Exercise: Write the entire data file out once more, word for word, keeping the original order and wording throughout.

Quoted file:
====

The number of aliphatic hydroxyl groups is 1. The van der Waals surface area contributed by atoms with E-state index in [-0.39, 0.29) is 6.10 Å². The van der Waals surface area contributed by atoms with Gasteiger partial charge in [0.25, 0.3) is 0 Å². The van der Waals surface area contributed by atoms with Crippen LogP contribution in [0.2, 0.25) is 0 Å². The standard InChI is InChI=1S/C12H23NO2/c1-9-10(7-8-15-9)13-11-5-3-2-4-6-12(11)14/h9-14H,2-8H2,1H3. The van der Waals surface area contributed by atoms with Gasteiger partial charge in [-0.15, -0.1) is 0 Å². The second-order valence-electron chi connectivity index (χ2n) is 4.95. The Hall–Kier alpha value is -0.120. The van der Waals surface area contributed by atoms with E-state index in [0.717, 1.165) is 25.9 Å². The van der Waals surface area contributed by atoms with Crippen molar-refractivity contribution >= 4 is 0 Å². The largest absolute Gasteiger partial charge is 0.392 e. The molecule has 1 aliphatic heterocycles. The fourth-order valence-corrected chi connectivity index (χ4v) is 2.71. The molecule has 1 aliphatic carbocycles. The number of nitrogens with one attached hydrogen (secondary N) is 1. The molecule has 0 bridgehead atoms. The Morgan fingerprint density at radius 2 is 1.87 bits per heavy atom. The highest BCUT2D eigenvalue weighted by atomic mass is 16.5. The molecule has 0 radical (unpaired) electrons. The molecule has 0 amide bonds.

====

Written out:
The number of aliphatic hydroxyl groups is 1. The van der Waals surface area contributed by atoms with E-state index in [-0.39, 0.29) is 6.10 Å². The van der Waals surface area contributed by atoms with Gasteiger partial charge in [0.25, 0.3) is 0 Å². The van der Waals surface area contributed by atoms with Crippen LogP contribution in [0.2, 0.25) is 0 Å². The standard InChI is InChI=1S/C12H23NO2/c1-9-10(7-8-15-9)13-11-5-3-2-4-6-12(11)14/h9-14H,2-8H2,1H3. The van der Waals surface area contributed by atoms with Gasteiger partial charge in [-0.15, -0.1) is 0 Å². The second-order valence-electron chi connectivity index (χ2n) is 4.95. The Hall–Kier alpha value is -0.120. The van der Waals surface area contributed by atoms with E-state index in [0.717, 1.165) is 25.9 Å². The van der Waals surface area contributed by atoms with Crippen molar-refractivity contribution >= 4 is 0 Å². The largest absolute Gasteiger partial charge is 0.392 e. The molecule has 1 aliphatic heterocycles. The fourth-order valence-corrected chi connectivity index (χ4v) is 2.71. The molecule has 1 aliphatic carbocycles. The number of nitrogens with one attached hydrogen (secondary N) is 1. The molecule has 0 bridgehead atoms. The Morgan fingerprint density at radius 2 is 1.87 bits per heavy atom. The highest BCUT2D eigenvalue weighted by atomic mass is 16.5. The molecule has 0 radical (unpaired) electrons. The molecule has 0 amide bonds.